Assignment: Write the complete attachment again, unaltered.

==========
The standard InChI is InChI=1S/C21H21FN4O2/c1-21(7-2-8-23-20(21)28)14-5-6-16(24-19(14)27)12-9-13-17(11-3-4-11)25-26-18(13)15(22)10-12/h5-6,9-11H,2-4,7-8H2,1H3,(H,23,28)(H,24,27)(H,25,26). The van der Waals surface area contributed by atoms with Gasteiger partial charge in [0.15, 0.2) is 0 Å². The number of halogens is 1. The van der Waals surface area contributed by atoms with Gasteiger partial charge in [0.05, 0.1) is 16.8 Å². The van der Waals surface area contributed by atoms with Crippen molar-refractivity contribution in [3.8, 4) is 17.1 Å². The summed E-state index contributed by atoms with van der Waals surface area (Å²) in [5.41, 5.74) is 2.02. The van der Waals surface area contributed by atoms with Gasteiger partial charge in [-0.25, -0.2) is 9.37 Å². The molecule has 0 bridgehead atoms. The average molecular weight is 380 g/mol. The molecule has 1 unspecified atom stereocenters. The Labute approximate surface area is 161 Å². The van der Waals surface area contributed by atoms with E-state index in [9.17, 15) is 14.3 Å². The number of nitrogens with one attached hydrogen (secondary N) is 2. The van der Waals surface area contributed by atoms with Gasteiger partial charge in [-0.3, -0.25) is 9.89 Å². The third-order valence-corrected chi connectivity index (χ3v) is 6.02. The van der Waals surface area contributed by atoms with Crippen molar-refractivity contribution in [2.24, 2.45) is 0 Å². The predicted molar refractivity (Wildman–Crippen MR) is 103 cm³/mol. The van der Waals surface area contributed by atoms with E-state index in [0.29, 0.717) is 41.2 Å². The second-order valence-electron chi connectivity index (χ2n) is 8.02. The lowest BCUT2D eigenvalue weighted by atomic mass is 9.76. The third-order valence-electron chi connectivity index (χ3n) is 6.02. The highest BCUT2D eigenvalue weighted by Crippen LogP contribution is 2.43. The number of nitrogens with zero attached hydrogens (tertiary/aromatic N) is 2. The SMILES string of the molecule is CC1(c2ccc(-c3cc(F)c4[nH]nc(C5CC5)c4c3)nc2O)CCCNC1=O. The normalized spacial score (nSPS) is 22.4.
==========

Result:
The standard InChI is InChI=1S/C21H21FN4O2/c1-21(7-2-8-23-20(21)28)14-5-6-16(24-19(14)27)12-9-13-17(11-3-4-11)25-26-18(13)15(22)10-12/h5-6,9-11H,2-4,7-8H2,1H3,(H,23,28)(H,24,27)(H,25,26). The van der Waals surface area contributed by atoms with Gasteiger partial charge in [0.15, 0.2) is 0 Å². The number of halogens is 1. The van der Waals surface area contributed by atoms with Gasteiger partial charge in [0.05, 0.1) is 16.8 Å². The van der Waals surface area contributed by atoms with Crippen molar-refractivity contribution in [3.8, 4) is 17.1 Å². The summed E-state index contributed by atoms with van der Waals surface area (Å²) in [5.41, 5.74) is 2.02. The van der Waals surface area contributed by atoms with Gasteiger partial charge in [-0.25, -0.2) is 9.37 Å². The molecule has 0 bridgehead atoms. The average molecular weight is 380 g/mol. The molecule has 1 unspecified atom stereocenters. The Labute approximate surface area is 161 Å². The van der Waals surface area contributed by atoms with E-state index in [9.17, 15) is 14.3 Å². The number of nitrogens with one attached hydrogen (secondary N) is 2. The van der Waals surface area contributed by atoms with Gasteiger partial charge in [-0.3, -0.25) is 9.89 Å². The third-order valence-corrected chi connectivity index (χ3v) is 6.02. The van der Waals surface area contributed by atoms with Crippen molar-refractivity contribution in [2.24, 2.45) is 0 Å². The predicted molar refractivity (Wildman–Crippen MR) is 103 cm³/mol. The van der Waals surface area contributed by atoms with E-state index in [0.29, 0.717) is 41.2 Å². The second-order valence-electron chi connectivity index (χ2n) is 8.02. The lowest BCUT2D eigenvalue weighted by atomic mass is 9.76. The third-order valence-electron chi connectivity index (χ3n) is 6.02. The highest BCUT2D eigenvalue weighted by Crippen LogP contribution is 2.43. The number of nitrogens with zero attached hydrogens (tertiary/aromatic N) is 2. The SMILES string of the molecule is CC1(c2ccc(-c3cc(F)c4[nH]nc(C5CC5)c4c3)nc2O)CCCNC1=O. The normalized spacial score (nSPS) is 22.4.